HFS Verdict:  A definite dark horse in the race, but you have to doubt whether Humphries wants to take such a huge gamble just as the firm has found a strong growth-groove and new leaders settling in to the firm.

  • Google Cloud Platform:  GCP needs access to enterprise clients - plus could support its expanding Google docs/collaboration platform.  It's well-known in industry circles that GCP came close to acquiring DXC a couple of years ago for this very reason.  With the gap between AWS and Microsoft Azure still widening in the enterprise space, you could certainly see Goog making a renewed play.

HFS Verdict:  GCP is an outlier possibility, but you have to question why it hasn't made any moves into infra cloud services since its dabble with DXC.  The price tag is certainly digestible for Google, but you have to think it has shifted focus away from making a major services acquisition - and Thomas Kurian taking the helm definitely shifts the onus to software and not services.

  • NTT or any of the Japanese juggernauts: While any of the large Japanese conglomerates like NTT or Hitachi are pushing strongly on innovation, the attraction could lie in getting access to clients in North America and Europe whilst tapping into an international talent pool. This would be more akin to Lenovo buying the PC business of IBM.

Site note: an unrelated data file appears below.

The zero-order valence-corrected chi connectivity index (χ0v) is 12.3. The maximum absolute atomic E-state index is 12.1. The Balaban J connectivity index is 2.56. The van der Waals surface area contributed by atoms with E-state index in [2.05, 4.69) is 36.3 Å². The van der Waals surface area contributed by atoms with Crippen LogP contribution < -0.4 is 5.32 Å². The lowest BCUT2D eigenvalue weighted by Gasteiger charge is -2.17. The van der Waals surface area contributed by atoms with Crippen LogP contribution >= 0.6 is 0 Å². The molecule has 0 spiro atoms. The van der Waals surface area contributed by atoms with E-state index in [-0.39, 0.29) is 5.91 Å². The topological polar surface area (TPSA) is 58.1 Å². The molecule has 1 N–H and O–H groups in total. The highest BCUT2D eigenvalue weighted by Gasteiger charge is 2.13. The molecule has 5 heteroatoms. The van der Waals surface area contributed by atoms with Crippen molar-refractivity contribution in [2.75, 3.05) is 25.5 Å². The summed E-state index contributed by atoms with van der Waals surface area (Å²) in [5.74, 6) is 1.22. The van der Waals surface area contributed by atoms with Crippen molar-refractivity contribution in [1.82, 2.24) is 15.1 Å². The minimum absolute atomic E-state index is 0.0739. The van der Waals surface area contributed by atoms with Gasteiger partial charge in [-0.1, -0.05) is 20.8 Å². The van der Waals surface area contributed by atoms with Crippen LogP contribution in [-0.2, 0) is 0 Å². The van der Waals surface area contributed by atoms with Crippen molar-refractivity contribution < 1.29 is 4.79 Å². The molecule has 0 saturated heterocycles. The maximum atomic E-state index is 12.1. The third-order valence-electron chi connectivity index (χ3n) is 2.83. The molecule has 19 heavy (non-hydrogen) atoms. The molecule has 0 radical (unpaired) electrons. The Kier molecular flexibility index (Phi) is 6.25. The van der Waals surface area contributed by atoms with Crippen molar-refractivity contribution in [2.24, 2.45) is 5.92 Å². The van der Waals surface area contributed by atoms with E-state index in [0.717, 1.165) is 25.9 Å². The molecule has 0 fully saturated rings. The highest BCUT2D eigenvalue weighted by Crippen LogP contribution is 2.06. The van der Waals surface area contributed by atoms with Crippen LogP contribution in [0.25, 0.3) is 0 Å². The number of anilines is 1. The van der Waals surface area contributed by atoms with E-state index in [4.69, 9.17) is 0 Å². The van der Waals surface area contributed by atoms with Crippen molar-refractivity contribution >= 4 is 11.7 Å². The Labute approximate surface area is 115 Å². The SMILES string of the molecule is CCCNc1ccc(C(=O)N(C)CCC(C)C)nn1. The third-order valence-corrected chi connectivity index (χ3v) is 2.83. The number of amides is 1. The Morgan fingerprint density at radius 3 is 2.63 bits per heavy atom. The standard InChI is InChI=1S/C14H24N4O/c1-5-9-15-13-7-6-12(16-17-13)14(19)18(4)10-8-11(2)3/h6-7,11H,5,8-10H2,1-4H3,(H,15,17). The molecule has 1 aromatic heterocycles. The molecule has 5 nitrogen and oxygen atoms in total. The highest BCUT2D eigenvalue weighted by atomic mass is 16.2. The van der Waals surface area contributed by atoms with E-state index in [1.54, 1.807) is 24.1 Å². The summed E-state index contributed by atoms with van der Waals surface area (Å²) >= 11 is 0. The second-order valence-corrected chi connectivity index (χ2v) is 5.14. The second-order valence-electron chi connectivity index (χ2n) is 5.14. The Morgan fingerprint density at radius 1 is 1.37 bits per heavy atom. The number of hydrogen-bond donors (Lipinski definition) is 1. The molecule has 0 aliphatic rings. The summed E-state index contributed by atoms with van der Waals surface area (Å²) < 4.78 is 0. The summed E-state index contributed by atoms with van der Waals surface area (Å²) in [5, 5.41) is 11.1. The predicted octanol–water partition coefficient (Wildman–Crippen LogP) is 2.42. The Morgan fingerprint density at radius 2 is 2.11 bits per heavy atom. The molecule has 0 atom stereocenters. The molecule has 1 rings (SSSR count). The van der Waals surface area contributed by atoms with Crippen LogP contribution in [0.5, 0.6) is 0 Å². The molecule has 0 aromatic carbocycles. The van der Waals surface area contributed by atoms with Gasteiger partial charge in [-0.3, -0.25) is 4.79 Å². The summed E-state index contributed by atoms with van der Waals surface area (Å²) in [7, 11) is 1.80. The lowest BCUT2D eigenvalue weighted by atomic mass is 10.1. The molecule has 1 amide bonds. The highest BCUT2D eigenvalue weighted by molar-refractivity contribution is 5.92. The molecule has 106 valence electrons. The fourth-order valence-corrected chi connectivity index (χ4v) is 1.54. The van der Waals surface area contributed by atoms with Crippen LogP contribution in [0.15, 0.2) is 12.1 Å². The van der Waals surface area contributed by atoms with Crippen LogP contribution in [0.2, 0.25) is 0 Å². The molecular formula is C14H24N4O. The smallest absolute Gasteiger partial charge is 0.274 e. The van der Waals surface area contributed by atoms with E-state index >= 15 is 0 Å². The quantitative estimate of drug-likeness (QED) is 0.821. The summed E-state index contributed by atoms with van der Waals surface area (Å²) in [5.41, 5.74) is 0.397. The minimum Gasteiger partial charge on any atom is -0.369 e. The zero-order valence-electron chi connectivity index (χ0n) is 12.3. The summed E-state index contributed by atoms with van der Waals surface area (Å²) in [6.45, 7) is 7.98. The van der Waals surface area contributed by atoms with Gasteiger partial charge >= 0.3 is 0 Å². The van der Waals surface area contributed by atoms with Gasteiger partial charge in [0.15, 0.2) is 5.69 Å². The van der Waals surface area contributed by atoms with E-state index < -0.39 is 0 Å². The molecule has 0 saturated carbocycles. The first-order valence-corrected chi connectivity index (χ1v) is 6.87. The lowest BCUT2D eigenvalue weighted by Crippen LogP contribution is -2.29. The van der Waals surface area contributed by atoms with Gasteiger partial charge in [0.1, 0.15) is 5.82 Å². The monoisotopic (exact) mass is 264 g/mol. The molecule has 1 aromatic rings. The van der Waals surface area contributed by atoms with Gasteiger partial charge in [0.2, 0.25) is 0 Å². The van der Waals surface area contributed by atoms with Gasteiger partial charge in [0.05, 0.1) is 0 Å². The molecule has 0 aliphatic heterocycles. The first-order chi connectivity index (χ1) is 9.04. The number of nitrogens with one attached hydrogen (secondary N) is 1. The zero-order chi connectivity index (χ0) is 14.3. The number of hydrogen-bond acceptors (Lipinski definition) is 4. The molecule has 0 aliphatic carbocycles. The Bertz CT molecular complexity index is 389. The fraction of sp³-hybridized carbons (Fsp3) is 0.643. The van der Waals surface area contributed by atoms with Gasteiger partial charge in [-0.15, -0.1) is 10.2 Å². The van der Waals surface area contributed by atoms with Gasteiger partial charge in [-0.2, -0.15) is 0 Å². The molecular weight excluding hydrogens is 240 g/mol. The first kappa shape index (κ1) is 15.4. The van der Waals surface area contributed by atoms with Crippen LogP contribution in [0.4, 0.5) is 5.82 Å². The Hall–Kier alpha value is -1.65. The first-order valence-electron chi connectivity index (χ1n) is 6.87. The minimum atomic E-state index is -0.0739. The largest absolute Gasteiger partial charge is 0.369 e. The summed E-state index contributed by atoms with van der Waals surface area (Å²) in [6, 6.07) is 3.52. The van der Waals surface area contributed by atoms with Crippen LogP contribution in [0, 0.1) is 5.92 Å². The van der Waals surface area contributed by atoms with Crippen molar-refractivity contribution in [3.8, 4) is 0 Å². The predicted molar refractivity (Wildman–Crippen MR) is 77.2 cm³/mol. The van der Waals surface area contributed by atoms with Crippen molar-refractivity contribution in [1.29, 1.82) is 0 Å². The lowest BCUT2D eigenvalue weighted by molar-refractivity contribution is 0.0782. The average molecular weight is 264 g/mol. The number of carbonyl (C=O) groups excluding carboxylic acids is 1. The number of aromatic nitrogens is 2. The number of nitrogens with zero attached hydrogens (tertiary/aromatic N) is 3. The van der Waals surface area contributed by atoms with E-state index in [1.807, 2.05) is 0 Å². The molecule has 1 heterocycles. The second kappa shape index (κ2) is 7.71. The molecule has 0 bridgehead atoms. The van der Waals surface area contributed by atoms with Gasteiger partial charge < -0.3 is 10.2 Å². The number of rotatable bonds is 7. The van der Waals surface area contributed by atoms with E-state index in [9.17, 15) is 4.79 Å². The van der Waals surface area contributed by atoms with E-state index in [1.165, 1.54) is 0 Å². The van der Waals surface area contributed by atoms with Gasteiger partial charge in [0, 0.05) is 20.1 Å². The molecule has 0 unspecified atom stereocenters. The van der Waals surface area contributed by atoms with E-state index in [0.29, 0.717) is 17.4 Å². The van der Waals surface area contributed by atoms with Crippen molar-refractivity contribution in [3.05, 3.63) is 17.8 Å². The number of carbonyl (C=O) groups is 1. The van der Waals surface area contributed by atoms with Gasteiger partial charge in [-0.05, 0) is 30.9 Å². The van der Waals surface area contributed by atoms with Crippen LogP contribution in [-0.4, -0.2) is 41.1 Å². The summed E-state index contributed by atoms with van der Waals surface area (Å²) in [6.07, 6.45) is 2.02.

• Other tier 1 Indian heritage service providers:  Wipro could be tempted, especially with the bold moves taken by Thierry Delaporte.  However, this is likely too much to swallow after Capco, and memories of Infocrossing probably still give Azim Premji heartburn.  TCS doesn't buy anything, but probably should one of these days.  LTI could be a wild card with its recent cloud success and ambitions to break into the top tier.
  • Private Equity: Scenarios could be manifold from asset stripping to creating synergies for a set of portfolio assets. Fundamentally, it would be opportunistic but not strategic.
  • Other Hyperscalers: Probably more of a wild card. The logic could be getting access to clients, transforming them, and consequently upselling to them. If anything, Chinese hyperscalers like Alibaba or Baidu. But even that needs a lot of fantasy.  There were some Google rumors, but we just don't see it